How To Not Be An Asshole At Post-COVID Shows

As we come out of hiding and go full throttle into concert season, there are a few reminders we all need to hear before releasing ourselves back into the wild. Some might seem obvious, but with tensions high and excitement even higher, it’s best to take a quick refresher course before accidentally over-sending it. Others aren’t so obvious, and are good tips for entering the world with a fresh perspective and could make all the difference for at least the near future. It’s all happening, and we need to work as a team to help it continue.

Respect Boundaries

Mission Ballroom

Mission Ballroom crowd. Photo by Brandon Johnson.

Some of us are ready to make out with strangers on the street, but it’s still important to respect everyone’s personal space. For some, attending any show — let alone a sold-out, full capacity show — is really pushing the boundaries. Some love the music that much that they’re taking what they consider a big risk to enjoy it for one night. Don’t run up on anyone, friends or strangers, hugging and kissing without COVID consent. If someone’s not ready to get that up close and personal, then be the friendly neighbor who bumps elbows and feels out the interaction before jumping into a full-blown relationship.

Don’t Ask for a Guest List Spot

Of all the industries that got hit the hardest this past year, the live music industry is high up on that list. Every single person that’s worked hard to make live music happen saw their career essentially flat-line, and now they finally have their jobs back. Each spoke on that wheel has had a tough go of it, and now that we’re all stoked to have live music back it’s time to help that wheel turn. Don’t be the person who’s asking for favors or handouts from musicians or their crew. If you love the music that much, then prove it by buying your own ticket, regardless of how “tight” you are with the band.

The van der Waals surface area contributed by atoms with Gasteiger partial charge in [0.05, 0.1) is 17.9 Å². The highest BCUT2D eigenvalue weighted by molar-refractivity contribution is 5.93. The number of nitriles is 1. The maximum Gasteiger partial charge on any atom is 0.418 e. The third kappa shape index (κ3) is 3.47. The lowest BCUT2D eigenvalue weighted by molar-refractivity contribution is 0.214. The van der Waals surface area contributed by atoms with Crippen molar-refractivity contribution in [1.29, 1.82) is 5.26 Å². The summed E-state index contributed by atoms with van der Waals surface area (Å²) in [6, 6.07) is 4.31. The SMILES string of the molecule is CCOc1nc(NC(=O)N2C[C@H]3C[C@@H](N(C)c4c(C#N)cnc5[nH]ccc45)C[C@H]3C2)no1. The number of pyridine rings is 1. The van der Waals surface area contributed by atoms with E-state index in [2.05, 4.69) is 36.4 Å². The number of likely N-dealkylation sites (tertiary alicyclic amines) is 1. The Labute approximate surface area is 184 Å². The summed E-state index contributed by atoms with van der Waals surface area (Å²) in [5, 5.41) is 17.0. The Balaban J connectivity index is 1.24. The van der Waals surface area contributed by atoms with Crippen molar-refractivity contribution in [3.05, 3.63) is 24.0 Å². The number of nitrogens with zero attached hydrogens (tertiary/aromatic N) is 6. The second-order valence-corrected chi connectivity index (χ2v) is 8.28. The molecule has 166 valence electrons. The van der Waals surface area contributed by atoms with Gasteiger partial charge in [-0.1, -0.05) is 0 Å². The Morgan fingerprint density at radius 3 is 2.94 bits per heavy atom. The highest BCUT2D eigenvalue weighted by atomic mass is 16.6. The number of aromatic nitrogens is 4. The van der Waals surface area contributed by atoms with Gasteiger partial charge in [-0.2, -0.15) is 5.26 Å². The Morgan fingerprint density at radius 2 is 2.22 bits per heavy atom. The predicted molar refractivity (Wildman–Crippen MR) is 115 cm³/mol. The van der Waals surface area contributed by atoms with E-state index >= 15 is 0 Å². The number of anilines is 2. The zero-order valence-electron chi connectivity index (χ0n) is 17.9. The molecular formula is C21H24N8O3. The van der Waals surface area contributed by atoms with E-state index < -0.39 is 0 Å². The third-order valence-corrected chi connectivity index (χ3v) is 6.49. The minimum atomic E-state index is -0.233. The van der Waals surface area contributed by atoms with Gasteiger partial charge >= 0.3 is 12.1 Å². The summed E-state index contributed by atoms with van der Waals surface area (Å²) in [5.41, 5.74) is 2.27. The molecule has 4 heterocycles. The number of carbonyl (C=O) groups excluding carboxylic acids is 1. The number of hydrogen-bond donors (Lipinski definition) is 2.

Don’t Share Drinks

Security guards provide water for concert attendees during Trippie Redd’s sold-out performance at the Fillmore Auditorium. Photo by Brandon Johnson.

Don’t share drinks, or e-cigarettes, or normal cigarettes, or whatever else you might typically have shared with a homie pre-COVID. Yes, a lot of us are vaccinated, but science hasn’t yet given us the all-clear. Let’s tread lightly,  simply appreciate how far we’ve come, and ensure that we don’t have to take two steps back for every step forward. We’re smart enough and have enough information about the general idea of transmission to know that all of us drinking out of the same cup or sucking from the same vape pen will most likely not end well. Honestly, swapping spit over and over again is risky enough without this big, bad thing still going around, and we’ll all be none the wiser if we keep our drinks, etcetera, to ourselves.

Buy Merch

Just how much do you really love your band? For over a year, merch sales were one of the few things that were paying the bills for musicians. In that year, bands came out with a ton of sweet merch that’s just begging to be worn. There’s no downside to buying a t-shirt to help support the music and looking cool while you’re at it. Wear yourself some street cred and show a little extra gratitude for the musicians and their teams. On that note — don’t forget to keep an eye out for vendor booths from Conscious Alliance or Rock the Earth, where proceeds from your purchase get donated directly to causes like hunger relief and environmental sustainability.

Bring Tip Money

It’s not just musicians, technicians and crew members that were down and out the past year. The service industry took a massive hit, which includes our friendly venue bartenders who so kindly put up with all of our minor delinquencies and overall ridiculousness. One measly dollar from each of us can make the bartenders’ nights, so whether it’s in cash or an extra percentage on the credit card terminal, always remember to tip, tip and tip.

Be Kind

Photo by Meg O’neill.

We’re all figuring out how to place ourselves back in society, and a lot of us lost touch with our social cues during the pandemic. We’re all feeling a little weird and kind of funky, so the biggest thing we can all continue to remind ourselves of is to be kind. Be patient with your fellow concert-goers and the venue staff. Don’t push in lines or in the audience. If someone does something to irritate you, remember that we’re all still figuring it out and getting acquainted with being fully sociable Homo sapiens again. Know that you want to see this concert as badly as the next person and that we’re all in this together. The show will go on, and you can make it a more positive and easy experience for yourself and others by being cool, calm and collected.